Thursday, 27 March 2014

“Young Money” by Kevin Roose (Grand Central)

RooseK-YoungMoneyInside the Hidden World of Wall Street’s Post-Crash Recruits

Becoming a young Wall Street banker is like pledging the world’s most lucrative and soul-crushing fraternity. Every year, thousands of eager college graduates are hired by the world’s financial giants, where they are taught the secrets of making obscene amounts of money – as well as how to dress, talk, date, drink, and schmooze like real financiers.

This is more than an exposé of excess; it is the story of how the financial crisis changed a generation-and remade Wall Street from the bottom up.

Young Money is one of the best narrative non-fiction books I’ve read in a while. It is also one of the best on Wall Street culture that I’ve read. This is largely because it is more focused on the characters involved, rather than the minutiae of trading and banking operations. While those things are, of course, widely misunderstood outside of banking circles, by focusing on the younger generation, Roose has drawn a fascinating insider account of this oh-so-well-guarded world.

To gather the information needed for this book, Roose, New York magazine business writer and author of the critically acclaimed The Unlikely Disciple (a book that I have since bought), spent more than three years shadowing eight entry-level workers at Goldman Sachs, Bank of America Merrill Lynch, Credit Suisse, and other leading investment firms. During these three years, he was awarded an unprecedented (not to mention unauthorized – see below) glimpse of the financial world’s initiation processes, and the lives of the well-compensated yet exploited first, second and third year analysts. True, his eight subjects are all from a particular, narrow selection of the young employees working on Wall Street – they were, after all, putting their jobs in jeopardy by talking with him. Because they were not 100% True Believers in the Wall Street Way, and because they grappled with the moral and ethical aspects (or lack thereof) of their chosen and hard-fought-for professions, Roose accepts that his portrait is somewhat limited.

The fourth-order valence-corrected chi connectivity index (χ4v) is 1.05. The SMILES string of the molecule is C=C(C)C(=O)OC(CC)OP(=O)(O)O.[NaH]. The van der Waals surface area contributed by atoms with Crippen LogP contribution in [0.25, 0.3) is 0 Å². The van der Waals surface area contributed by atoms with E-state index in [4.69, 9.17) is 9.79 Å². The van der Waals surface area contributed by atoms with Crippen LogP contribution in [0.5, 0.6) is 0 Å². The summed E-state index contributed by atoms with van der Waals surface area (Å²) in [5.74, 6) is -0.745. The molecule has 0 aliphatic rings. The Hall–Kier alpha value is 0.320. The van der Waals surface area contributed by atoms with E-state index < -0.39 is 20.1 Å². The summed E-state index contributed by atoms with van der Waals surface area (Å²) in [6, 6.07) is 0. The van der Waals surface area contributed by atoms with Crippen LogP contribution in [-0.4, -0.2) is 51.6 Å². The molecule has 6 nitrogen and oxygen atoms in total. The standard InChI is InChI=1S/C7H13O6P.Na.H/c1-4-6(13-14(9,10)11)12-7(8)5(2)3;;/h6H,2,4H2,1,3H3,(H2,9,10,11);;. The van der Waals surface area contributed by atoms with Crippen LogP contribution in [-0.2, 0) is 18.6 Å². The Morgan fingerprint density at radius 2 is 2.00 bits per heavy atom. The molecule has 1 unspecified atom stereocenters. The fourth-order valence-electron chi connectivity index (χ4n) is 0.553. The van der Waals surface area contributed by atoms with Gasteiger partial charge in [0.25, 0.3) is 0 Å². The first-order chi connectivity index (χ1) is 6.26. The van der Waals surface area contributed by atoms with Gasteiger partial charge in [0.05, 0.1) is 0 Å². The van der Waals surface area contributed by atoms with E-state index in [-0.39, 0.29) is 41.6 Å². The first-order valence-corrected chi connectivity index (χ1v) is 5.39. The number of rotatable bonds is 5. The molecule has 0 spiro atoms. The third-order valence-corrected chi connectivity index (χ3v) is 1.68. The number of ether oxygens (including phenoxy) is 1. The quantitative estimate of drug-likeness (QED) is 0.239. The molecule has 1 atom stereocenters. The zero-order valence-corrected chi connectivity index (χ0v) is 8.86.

Through these eight subjects’ lives, we learn of the exhausting and punishing workloads that can nearly bury them, the scramble and potential for huge bonuses, and also the fair amount of recreational drugs that have always characterized Wall Street life. Roose sneaks into the annual dinner of one of the most elite societies in global finance (if not the most elite), and sees the so-called ‘masters of the universe’ mock Main Street, the people whose lives were ruined by the collapse that feckless and reckless financial corporations caused, and also their blasé opinion of government bailouts. As Roose points out, in any normal year, this would be completely tone deaf, but in the wake of the crisis that they caused and escaped unscathed, it is all the less forgivable and more repugnant.

This is not a modern-day Wolf of Wall Street or Bonfire of the Vanities, however. Roose also details something new: the changes to an industry, likely permanent, that have been wrought in the wake of the massive financial collapse of 2008. These changes are not just effecting the industry’s working practices, but also their recruiting practices, which Roose investigates throughout his investigation. The author details the changing attitudes of both recruiters and students – their changing expectations, the lowering of Wall Street’s prestige, and the rise of the tech sector as a source of incredible wealth.

While Young Money lacks the acerbic, biting criticism and deep analysis of, for example, Matt Taibbi’s Griftopia, Roose offers a fascinating glimpse into the lives of a handful of young Wall Street employees. We see how the Street’s culture infuses their decisions; how it attracts and repels them in equal measures; how it even effects their mental and physical health. It’s also true that it’s difficult to feel too much sympathy for the subjects, given their high-dollar salaries, bonuses, and perks, but Roose has nevertheless managed to make them interesting and sometimes sympathetic characters. Towards the end, I felt quite invested in their lives and eventual success.

Young Money is an excellent, engaging and fascinating look at the lives of young Wall Street analysts. If you have any interest in Wall Street and its denizens (corrupt or otherwise), then this is very highly recommended. If you like excellently-written narrative non-fiction and/or long-form journalism, then this is likewise a must-read.

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